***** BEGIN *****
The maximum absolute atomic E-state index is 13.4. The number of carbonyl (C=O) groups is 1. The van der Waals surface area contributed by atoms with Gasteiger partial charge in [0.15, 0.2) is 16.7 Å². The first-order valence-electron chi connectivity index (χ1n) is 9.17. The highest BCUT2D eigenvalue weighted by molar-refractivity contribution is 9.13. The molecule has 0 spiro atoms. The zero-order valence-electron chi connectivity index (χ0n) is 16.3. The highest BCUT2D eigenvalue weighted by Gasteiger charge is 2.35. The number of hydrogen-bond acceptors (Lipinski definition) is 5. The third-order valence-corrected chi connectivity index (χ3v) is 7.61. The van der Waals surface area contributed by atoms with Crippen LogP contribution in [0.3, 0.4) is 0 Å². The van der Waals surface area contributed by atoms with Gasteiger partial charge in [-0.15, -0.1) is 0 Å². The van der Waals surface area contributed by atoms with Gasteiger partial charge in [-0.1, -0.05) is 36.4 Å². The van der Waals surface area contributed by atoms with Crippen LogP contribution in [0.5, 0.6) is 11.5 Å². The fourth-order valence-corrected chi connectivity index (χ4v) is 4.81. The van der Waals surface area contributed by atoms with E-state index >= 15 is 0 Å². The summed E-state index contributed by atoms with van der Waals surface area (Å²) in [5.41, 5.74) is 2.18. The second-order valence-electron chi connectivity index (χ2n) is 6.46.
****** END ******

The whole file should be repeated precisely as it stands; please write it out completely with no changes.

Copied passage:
The maximum absolute atomic E-state index is 13.4. The number of carbonyl (C=O) groups is 1. The van der Waals surface area contributed by atoms with Gasteiger partial charge in [0.15, 0.2) is 16.7 Å². The first-order valence-electron chi connectivity index (χ1n) is 9.17. The highest BCUT2D eigenvalue weighted by molar-refractivity contribution is 9.13. The molecule has 0 spiro atoms. The zero-order valence-electron chi connectivity index (χ0n) is 16.3. The highest BCUT2D eigenvalue weighted by Gasteiger charge is 2.35. The number of hydrogen-bond acceptors (Lipinski definition) is 5. The third-order valence-corrected chi connectivity index (χ3v) is 7.61. The van der Waals surface area contributed by atoms with Crippen LogP contribution in [0.3, 0.4) is 0 Å². The van der Waals surface area contributed by atoms with Gasteiger partial charge in [-0.15, -0.1) is 0 Å². The van der Waals surface area contributed by atoms with Gasteiger partial charge in [-0.1, -0.05) is 36.4 Å². The van der Waals surface area contributed by atoms with Crippen LogP contribution in [0.5, 0.6) is 11.5 Å². The fourth-order valence-corrected chi connectivity index (χ4v) is 4.81. The van der Waals surface area contributed by atoms with E-state index >= 15 is 0 Å². The summed E-state index contributed by atoms with van der Waals surface area (Å²) in [5.41, 5.74) is 2.18. The second-order valence-electron chi connectivity index (χ2n) is 6.46.